CAS halves Russia ban for doping to 2 yrs; now runs till Dec 2022

Court of Arbitration for Sport

LAUSANNE: The Court of Arbitration for Sport (CAS), world sport's highest court, on Thursday reduced a ban imposed on Russia by the World Anti-Doping Agency (WADA), which had banished the country from the international stage for systematic doping, from four to two years.

Despite the reduction, Russia as a nation is still barred from next year's rearranged Tokyo Olympics, the Beijing Winter Games 2022, and the FIFA World Cup 2022 in Qatar.

Russia has also been disallowed from hosting international events during the ban period.

The ban ends on December 16, 2022, two days after the finals of the World Cup in Qatar.

WADA declared Russia's anti-doping agency (RUSADA) non-compliant for manipulating laboratory data handed over to investigators in January 2019.

"This Panel has imposed consequences to reflect the nature and seriousness of the non-compliance... and to ensure that the integrity of sport against the scourge of doping is maintained," CAS said in its judgment.

The statement added: "The consequences which the Panel has decided to impose are not as extensive as those sought by WADA. 

"This should not, however, be read as any validation of the conduct of RUSADA or the Russian authorities.

"It has considered matters of proportionality and, in particular, the need to effect cultural change and encourage the next generation of Russian athletes to participate in clean international sport."

WADA president Witold Banka hailed the ruling. "WADA is pleased to have won this landmark case," Banka stated, adding that the verdict has "clearly upheld our findings that the Russian authorities brazenly and illegally manipulated the Moscow Laboratory data in an effort to cover up an institutionalized doping scheme."

The CAS verdict followed a four-day arbitration hearing between WADA and RUSADA at a secret location last month.

The IOC said it will "carefully evaluate" the decision and its "consequences" for the Tokyo Games and Beijing Winter Games and it will work with international federations and the International Paralympic Committee to have a "consistent approach".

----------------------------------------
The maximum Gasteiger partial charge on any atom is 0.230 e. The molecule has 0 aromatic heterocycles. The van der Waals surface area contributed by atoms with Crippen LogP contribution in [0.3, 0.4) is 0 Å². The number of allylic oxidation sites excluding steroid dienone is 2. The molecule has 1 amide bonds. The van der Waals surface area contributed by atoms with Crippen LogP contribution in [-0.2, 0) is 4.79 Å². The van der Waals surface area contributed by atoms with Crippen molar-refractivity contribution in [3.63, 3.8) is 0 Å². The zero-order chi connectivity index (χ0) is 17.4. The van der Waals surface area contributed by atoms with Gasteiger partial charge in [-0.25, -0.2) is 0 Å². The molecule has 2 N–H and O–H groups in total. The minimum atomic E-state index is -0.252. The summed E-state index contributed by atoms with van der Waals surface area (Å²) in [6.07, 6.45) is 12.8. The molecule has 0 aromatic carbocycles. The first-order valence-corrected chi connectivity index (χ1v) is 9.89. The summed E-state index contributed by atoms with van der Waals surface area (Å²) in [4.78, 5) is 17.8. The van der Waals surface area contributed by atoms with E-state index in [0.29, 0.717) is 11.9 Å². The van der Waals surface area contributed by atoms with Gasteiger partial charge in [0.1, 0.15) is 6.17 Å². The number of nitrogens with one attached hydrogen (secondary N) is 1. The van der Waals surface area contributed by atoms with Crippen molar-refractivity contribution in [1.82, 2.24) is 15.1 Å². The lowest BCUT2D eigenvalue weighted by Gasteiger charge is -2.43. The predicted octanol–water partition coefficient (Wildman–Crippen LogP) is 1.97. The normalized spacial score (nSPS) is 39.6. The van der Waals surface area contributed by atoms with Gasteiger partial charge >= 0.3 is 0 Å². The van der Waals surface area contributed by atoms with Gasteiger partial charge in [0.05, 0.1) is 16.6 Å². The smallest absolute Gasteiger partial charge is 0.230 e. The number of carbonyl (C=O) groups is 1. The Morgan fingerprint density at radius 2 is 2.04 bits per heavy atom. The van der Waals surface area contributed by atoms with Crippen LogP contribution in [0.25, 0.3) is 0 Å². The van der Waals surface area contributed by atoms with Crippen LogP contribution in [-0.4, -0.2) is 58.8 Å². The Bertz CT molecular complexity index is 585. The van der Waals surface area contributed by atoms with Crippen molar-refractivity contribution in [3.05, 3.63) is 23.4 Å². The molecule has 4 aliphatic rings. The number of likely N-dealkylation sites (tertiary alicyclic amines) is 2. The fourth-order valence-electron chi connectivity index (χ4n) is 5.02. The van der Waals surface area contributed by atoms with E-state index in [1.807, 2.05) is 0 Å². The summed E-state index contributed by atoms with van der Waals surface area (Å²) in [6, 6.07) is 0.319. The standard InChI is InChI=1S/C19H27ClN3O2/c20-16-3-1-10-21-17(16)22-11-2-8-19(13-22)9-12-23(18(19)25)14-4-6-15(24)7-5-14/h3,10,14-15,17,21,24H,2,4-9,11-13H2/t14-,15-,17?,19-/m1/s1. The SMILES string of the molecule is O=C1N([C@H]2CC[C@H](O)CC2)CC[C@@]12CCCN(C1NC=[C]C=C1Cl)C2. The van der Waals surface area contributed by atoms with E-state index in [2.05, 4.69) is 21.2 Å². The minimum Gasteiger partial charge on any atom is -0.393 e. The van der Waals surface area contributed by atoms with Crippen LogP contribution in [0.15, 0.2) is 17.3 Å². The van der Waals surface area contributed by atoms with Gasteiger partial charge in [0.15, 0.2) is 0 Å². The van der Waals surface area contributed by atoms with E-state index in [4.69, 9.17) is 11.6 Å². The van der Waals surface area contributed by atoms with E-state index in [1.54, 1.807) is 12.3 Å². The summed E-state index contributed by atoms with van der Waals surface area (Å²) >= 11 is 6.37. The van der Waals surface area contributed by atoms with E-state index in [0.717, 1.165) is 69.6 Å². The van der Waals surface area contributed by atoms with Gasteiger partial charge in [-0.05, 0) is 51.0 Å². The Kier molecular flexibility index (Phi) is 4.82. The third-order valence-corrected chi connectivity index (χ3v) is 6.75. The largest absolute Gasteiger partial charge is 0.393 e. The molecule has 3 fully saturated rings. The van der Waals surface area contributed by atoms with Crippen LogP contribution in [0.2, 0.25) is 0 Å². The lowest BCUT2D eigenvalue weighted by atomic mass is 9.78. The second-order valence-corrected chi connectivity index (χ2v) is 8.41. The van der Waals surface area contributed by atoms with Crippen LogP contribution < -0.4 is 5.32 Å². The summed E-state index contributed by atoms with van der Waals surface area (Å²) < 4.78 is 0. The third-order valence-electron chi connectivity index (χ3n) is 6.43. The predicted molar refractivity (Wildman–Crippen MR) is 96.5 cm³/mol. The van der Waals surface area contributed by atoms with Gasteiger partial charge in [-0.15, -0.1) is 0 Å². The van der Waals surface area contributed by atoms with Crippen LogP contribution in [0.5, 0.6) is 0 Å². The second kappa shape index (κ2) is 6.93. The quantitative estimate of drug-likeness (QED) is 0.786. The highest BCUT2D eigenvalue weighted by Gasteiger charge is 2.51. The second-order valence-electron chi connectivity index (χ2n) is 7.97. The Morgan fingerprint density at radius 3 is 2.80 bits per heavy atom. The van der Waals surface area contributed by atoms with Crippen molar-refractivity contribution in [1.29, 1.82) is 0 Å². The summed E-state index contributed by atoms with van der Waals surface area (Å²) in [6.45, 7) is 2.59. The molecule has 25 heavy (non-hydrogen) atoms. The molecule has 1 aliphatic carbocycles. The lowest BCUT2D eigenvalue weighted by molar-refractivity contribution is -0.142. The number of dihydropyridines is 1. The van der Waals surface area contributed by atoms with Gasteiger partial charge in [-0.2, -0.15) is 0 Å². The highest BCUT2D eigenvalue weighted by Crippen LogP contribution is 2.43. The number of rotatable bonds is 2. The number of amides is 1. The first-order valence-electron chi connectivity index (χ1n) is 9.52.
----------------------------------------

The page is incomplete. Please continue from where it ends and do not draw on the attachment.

Russian doping scandal timeline (Credit: BBC)
December 2014: As many as 99% of Russian athletes are guilty of doping, a German TV documentary alleges.
November 2015: A WADA commission publishes an independent report alleging widespread corruption, amounting to state-sponsored doping in Russian track and field athletics. RUSADA is declared non-compliant.
May 2016: Former Moscow anti-doping laboratory head Grigory Rodchenkov, who has turned whistleblower, says dozens of Russian athletes at the 2014 Winter Olympics in Sochi had cheated.
July 2016: Russia operated a state-sponsored doping programme for four years across the "vast majority" of summer and winter Olympic sports, says a report from Professor Richard McLaren.
August 2016: International Olympic Committee (IOC) decides against imposing a blanket ban on Russian athletes at the 2016 Olympics in Rio.
August 2016: But International Paralympic Committee takes different stance and bans Russian competitors from 2016 Paralympics in the Brazilian city.
December 2016: WADA publishes the second part of the McLaren report which says more than 1,000 Russian athletes benefited from doping.
January 2017: RUSADA and Russian sport authorities given list of criteria to achieve before winning back recognition.
March 2017: WADA says Russia's anti-doping reforms are not happening quickly enough.
February 2018: Russia are banned from competing at 2018 Winter Olympics in South Korea by the IOC, but 169 athletes who prove they are clean allowed to compete under a neutral flag.
May 2018: WADA writes to RUSADA offering 'compromise' solution.
December 2019: Russia handed a four-year ban from all major sporting events by WADA after RUSADA was declared non-compliant for manipulating laboratory data handed over to investigators
December 2020: CAS rules Russia's ban should be reduced to two years

WADA statement on CAS ruling in full
The World Anti-Doping Agency (WADA) acknowledges the ruling today by the Court of Arbitration for Sport (CAS) to declare the Russian Anti-Doping Agency (RUSADA) non-compliant with the World Anti-Doping Code (Code) for a period of two years and to impose significant consequences. This decision confirms in large part the recommendation made in November 2019 by WADA’s independent Compliance Review Committee (CRC), which was unanimously accepted by the Agency’s Executive Committee (ExCo) on 9 December 2019.